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Gold Investors Need To Watch Fed's Long-Term Rate Projections

Kitco News

(Kitco News) - Gold has been stuck around $1,200 an ounce for the last six weeks, but there are rising expectations of an imminent break following Wednesday's Federal Reserve monetary policy decision.

Markets have already priced in a 25-basis point hike following the meeting; however, the key for the gold market will be the future trajectory of interest rate hikes, known as the dot plots and where the Federal Reserve sees long-term interest rates.

Investors will also need to pay close attention to what Federal Reserve Chairman Jerome Powell has to say at his press conference following the monetary policy announcement.

In its previous economic projections, the central bank forecasted a total of four rate hikes this year and three rate hikes in 2019. The dot plots also showed that the committee saw long-term interest rates, or the neutral rate at 2.9%.

According to commodity analysts, markets are anxious to see if the central bank will update its trajectory of future interest rates, raising their long-term forecast. Since the release of the last economic projections, data has pointed to strong economic growth. In August, second-quarter gross domestic product increased to 4.2%. It is one of the fastest growing economies among developed nations.

However, many economists are not expecting to see material changes in long-term projections because of growing risks in the global marketplace.

"Growth and inflation forecasts could be tweaked higher, but we also suspect the Fed will follow other central banks in warning of the downside risks coming from global trade tensions," said currency strategists from Brown Brothers Harriman. "The dot plots currently show two more hikes in 2018, three in 2019, and one in 2020. The Fed's perceived rate path seems unlikely to change this time around, especially given Chairman Powell's more cautious tone at Jackson Hole last month."

Economists at Nomura said that while there will be some movement in the dot plots, they don't expect to see a material change to long-term interest rate expectations.

Royce Mendes, senior economist at CIBC World Markets, said that market risks are skewed modestly to the dovish side.

"Indeed, it would take fewer changes to see some of the median interest rate forecasts moving slightly lower than what would be needed to see an upside move. Nevertheless, the most likely outcome is that investors get what they were expecting, leaving the immediate impact on rates and the dollar relatively neutral," he said in a report Tuesday.

Economists at Capital Economics expect the Federal Reserve to continue to raise interest rates through to mid-2019, but they don't expect to see any dramatic shift in long-term rates.

"By mid-2019, however, we expect the boost from fiscal stimulus to be fading, and the sharp rise in market interest rates will begin to weigh on consumption and investment more heavily. We also expect the yield curve to have inverted by the middle of next year," the analysts said in a report published last week. "Under those circumstances, we'd expect the Fed to first move to the sidelines, and then to begin cutting rates in 2020."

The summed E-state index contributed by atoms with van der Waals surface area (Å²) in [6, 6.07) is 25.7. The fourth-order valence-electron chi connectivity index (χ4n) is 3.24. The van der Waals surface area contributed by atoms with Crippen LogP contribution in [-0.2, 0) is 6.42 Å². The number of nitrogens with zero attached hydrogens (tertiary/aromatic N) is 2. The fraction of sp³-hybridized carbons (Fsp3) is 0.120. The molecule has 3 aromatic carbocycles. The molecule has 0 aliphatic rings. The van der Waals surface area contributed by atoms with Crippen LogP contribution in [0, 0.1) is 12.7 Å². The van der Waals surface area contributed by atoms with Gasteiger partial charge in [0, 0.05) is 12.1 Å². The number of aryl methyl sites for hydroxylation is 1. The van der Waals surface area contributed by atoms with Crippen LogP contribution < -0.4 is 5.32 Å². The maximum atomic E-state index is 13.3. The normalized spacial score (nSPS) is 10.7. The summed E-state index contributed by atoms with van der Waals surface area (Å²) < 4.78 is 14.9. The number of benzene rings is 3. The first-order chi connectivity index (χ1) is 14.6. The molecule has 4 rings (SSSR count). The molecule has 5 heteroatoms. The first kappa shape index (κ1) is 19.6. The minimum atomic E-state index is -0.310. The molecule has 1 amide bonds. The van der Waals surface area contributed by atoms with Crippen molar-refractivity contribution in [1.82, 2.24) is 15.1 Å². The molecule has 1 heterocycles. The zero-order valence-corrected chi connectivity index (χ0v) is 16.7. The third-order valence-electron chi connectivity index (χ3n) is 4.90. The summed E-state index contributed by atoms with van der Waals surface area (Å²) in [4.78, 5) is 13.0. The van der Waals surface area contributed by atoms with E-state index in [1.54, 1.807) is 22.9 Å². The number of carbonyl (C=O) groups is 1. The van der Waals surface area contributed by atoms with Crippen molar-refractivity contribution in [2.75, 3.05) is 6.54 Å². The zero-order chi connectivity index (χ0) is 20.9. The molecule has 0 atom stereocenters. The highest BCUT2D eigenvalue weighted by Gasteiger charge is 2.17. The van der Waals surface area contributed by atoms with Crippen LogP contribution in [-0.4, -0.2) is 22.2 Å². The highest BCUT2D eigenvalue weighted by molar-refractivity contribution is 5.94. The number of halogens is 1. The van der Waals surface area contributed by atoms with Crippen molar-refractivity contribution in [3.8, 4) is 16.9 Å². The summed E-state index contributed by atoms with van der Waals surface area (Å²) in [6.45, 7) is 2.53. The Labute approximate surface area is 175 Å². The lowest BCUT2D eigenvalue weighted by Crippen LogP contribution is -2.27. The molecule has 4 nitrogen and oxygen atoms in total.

With this outlook, the firm's commodity economists don't expect to see a marginal move in gold until the end of 2019.

Economists at TD Securities see a growing risk that the Federal Reserve lowers its long-term interest rate as a new voter is added to the committee.

"Our macro team cites a drift lower in the longer term dot as their base case. This, and a potential to shift to two hikes rather than three in 2019 would suggest the Fed hiking cycle is nearing an end, which would ultimately provide a boost to precious metals," the bank's commodity analysts said.

Bill Baruch, president of Blue Line Futures, also expects to see gold prices push higher following the conclusion of the central bank's monetary policy meeting. He said in a recent interview with Kitco News that the Fed can't get any more hawkish than it already is.

However, he also said that technically, the gold market has to do some heavy lifting to squeeze bearish investors.

"Price action continues to struggle to trade out above first key resistance at $1,210.9-$1,214.9 but on a positive note is remaining constructive above $1,204," he said in a note Tuesday. "Gold must trade out above $1,220.7 in order to truly begin to squeeze the near-record short position."

December gold futures last traded at $1.205.90 an ounce, up 0.12% on the day.

Disclaimer: The views expressed in this article are those of the author and may not reflect those of Kitco Metals Inc. The author has made every effort to ensure accuracy of information provided; however, neither Kitco Metals Inc. nor the author can guarantee such accuracy. This article is strictly for informational purposes only. It is not a solicitation to make any exchange in commodities, securities or other financial instruments. Kitco Metals Inc. and the author of this article do not accept culpability for losses and/ or damages arising from the use of this publication.